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Annu Rev Med. 1996;47:481-91.

The immunotherapy of solid cancers based on cloning the genes encoding tumor-rejection antigens.

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Department of Health and Human Services, National Cancer Institute National Institutes of Health, Bethesda, Maryland 20892, USA.


Cellular immune reactions play a major role in the host reaction to growing cancers. Tumor infiltrating lymphocytes (TIL) can be isolated from melanomas and can specifically recognize unique tumor antigens. The adoptive transfer of TIL plus interleukin-2 can mediate tumor regression in patients with metastatic melanoma. TIL capable of mediating tumor regression have been used to clone and sequence a variety of the genes that encode the tumor-regression antigens recognized by these TIL. This information has opened new opportunities for the development of cancer immunotherapies. These gene products can be used to generate lymphocytes, in vitro, with improved antitumor activity for use in adoptive transfer. Active immunization can be performed using either the immunodominant peptides present in these proteins or by incorporating the tumor antigen genes into recombinant viruses. Cancer vaccine trials using many of these approaches have recently begun. Attempts to apply a similar strategy to epithelial tumors such as breast and ovarian cancer are underway.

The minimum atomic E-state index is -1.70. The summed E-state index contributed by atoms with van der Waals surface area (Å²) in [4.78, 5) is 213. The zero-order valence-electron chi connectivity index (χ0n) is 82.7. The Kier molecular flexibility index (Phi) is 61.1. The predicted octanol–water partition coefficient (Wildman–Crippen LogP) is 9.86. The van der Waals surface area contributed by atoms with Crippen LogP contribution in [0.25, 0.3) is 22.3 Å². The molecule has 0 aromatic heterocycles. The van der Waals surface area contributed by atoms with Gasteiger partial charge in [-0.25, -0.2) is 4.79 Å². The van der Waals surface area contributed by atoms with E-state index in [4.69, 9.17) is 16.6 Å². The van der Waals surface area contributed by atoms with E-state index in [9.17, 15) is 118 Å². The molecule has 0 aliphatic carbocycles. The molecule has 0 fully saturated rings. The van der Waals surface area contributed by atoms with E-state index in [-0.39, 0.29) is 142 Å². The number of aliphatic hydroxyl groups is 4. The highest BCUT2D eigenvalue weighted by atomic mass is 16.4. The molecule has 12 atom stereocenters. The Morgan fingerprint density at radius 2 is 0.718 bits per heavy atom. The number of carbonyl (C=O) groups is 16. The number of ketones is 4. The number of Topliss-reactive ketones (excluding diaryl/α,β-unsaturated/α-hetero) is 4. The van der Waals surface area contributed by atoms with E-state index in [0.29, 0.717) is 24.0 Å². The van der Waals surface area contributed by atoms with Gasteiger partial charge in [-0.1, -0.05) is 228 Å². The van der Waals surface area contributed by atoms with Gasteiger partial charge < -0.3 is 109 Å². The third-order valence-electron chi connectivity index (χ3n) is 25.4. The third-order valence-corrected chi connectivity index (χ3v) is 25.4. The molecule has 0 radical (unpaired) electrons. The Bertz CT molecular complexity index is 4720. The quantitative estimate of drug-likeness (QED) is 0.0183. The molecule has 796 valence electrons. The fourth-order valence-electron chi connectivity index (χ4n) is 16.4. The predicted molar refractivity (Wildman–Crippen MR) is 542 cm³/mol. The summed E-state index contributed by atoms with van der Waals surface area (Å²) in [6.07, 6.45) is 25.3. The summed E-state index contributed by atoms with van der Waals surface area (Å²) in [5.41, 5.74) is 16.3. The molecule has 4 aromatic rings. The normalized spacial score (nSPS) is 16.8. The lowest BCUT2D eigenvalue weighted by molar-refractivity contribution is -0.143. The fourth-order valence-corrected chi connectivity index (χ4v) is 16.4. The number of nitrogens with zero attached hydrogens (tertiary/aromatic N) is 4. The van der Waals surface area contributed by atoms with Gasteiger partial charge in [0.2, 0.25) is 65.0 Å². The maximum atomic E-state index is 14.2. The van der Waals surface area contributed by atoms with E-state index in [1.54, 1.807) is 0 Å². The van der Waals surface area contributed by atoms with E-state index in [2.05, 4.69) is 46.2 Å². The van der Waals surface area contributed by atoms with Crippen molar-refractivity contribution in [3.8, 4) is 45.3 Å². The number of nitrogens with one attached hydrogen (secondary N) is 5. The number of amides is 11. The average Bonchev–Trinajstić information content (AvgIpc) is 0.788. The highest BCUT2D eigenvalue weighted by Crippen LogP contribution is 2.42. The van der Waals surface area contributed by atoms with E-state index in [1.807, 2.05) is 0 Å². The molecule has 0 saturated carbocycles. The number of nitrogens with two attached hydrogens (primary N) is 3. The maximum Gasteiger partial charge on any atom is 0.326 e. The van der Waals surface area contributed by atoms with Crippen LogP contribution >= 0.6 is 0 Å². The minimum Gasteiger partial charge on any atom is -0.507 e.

[Indexed for MEDLINE]

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